This raises the rhetorical question, Why do tools that are supposed to make the practice of law more convenient for lawyers, make the practice scarier? I think that I have written enough scary things for one day. I scared myself just writing about them, which means I won't be sleeping much tonight.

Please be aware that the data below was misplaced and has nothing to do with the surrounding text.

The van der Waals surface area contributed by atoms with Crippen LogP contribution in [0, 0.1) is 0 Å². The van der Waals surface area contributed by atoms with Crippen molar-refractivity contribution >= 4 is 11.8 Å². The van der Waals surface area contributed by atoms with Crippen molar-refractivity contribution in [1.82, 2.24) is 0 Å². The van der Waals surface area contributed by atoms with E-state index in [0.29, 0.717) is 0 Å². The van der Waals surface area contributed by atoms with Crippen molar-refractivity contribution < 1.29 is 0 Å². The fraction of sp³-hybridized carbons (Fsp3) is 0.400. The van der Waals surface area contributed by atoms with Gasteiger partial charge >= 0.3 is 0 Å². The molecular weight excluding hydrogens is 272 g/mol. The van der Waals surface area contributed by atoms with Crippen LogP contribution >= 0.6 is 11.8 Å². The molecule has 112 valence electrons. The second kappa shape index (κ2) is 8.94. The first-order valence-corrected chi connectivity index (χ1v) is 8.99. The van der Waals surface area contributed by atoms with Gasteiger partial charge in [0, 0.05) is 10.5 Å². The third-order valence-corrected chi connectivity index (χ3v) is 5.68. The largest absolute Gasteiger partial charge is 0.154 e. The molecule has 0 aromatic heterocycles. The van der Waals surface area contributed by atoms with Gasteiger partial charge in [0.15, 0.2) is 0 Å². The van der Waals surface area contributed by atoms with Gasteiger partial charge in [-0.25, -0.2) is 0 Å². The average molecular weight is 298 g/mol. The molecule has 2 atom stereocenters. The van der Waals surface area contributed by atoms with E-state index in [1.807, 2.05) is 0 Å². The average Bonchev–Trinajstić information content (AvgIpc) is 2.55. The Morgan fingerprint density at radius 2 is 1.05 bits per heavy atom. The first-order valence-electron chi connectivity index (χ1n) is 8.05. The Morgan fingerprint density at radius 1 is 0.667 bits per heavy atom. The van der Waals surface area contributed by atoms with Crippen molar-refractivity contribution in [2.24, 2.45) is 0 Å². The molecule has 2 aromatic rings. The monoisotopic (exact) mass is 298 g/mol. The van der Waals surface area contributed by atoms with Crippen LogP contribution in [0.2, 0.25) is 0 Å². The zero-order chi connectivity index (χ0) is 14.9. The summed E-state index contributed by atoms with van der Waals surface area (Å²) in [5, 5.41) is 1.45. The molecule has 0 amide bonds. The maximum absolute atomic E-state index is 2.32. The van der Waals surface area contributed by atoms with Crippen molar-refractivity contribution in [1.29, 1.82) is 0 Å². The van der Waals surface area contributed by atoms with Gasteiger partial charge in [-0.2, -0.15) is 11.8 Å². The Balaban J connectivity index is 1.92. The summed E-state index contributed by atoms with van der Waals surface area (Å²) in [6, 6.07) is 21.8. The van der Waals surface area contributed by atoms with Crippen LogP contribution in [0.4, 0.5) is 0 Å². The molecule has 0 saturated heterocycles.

Barry L. Brickner, 32500 Telegraph Rd., Ste. 205. Bingham Farms, MI 48025 Phone: (248)258-4930; Fax (248)645-6645. Chairperson of the Establishing a Law Practice Committee of the State Bar of Michigan, Member of the Law Practice Management and Family Law Committees of the State Bar of Michigan. Editor of the technology newsletter Network 2D for the American Bar Association Law Practice Management Section. Portions of this article were reprinted from Mr. Brickner's column in the ABA LPMS newsletter, Network 2D, Summer, 1998 Edition, Vol.7 No.1, Pg. 3, with permission.